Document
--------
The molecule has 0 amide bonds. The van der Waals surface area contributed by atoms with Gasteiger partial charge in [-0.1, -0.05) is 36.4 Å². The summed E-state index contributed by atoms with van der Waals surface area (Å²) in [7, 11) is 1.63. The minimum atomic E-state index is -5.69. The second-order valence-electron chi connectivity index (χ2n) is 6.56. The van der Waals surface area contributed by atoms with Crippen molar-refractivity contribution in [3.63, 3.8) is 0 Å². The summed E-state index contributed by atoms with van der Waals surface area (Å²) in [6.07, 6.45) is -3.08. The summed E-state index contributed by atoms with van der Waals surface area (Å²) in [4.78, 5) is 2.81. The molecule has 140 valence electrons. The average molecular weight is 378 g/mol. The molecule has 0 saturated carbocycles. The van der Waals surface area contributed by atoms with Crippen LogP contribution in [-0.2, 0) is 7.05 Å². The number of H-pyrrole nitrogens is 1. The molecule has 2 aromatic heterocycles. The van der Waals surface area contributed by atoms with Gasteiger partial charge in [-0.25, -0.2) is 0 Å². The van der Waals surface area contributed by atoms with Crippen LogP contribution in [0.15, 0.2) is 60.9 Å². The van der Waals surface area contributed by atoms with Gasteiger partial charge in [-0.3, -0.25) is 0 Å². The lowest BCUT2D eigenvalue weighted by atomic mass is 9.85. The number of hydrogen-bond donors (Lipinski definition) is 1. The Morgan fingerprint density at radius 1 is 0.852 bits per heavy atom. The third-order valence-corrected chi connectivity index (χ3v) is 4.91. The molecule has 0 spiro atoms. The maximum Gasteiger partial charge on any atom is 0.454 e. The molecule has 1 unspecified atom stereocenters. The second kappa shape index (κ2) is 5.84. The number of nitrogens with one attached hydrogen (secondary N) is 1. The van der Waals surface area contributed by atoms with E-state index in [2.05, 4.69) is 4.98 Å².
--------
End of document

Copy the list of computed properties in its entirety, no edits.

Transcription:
The molecule has 0 amide bonds. The van der Waals surface area contributed by atoms with Gasteiger partial charge in [-0.1, -0.05) is 36.4 Å². The summed E-state index contributed by atoms with van der Waals surface area (Å²) in [7, 11) is 1.63. The minimum atomic E-state index is -5.69. The second-order valence-electron chi connectivity index (χ2n) is 6.56. The van der Waals surface area contributed by atoms with Crippen molar-refractivity contribution in [3.63, 3.8) is 0 Å². The summed E-state index contributed by atoms with van der Waals surface area (Å²) in [6.07, 6.45) is -3.08. The summed E-state index contributed by atoms with van der Waals surface area (Å²) in [4.78, 5) is 2.81. The molecule has 140 valence electrons. The average molecular weight is 378 g/mol. The molecule has 0 saturated carbocycles. The van der Waals surface area contributed by atoms with Crippen LogP contribution in [-0.2, 0) is 7.05 Å². The number of H-pyrrole nitrogens is 1. The molecule has 2 aromatic heterocycles. The van der Waals surface area contributed by atoms with Gasteiger partial charge in [-0.25, -0.2) is 0 Å². The van der Waals surface area contributed by atoms with Crippen LogP contribution in [0.15, 0.2) is 60.9 Å². The van der Waals surface area contributed by atoms with Gasteiger partial charge in [-0.3, -0.25) is 0 Å². The lowest BCUT2D eigenvalue weighted by atomic mass is 9.85. The number of hydrogen-bond donors (Lipinski definition) is 1. The Morgan fingerprint density at radius 1 is 0.852 bits per heavy atom. The third-order valence-corrected chi connectivity index (χ3v) is 4.91. The molecule has 0 spiro atoms. The maximum Gasteiger partial charge on any atom is 0.454 e. The molecule has 1 unspecified atom stereocenters. The second kappa shape index (κ2) is 5.84. The number of nitrogens with one attached hydrogen (secondary N) is 1. The van der Waals surface area contributed by atoms with E-state index in [2.05, 4.69) is 4.98 Å².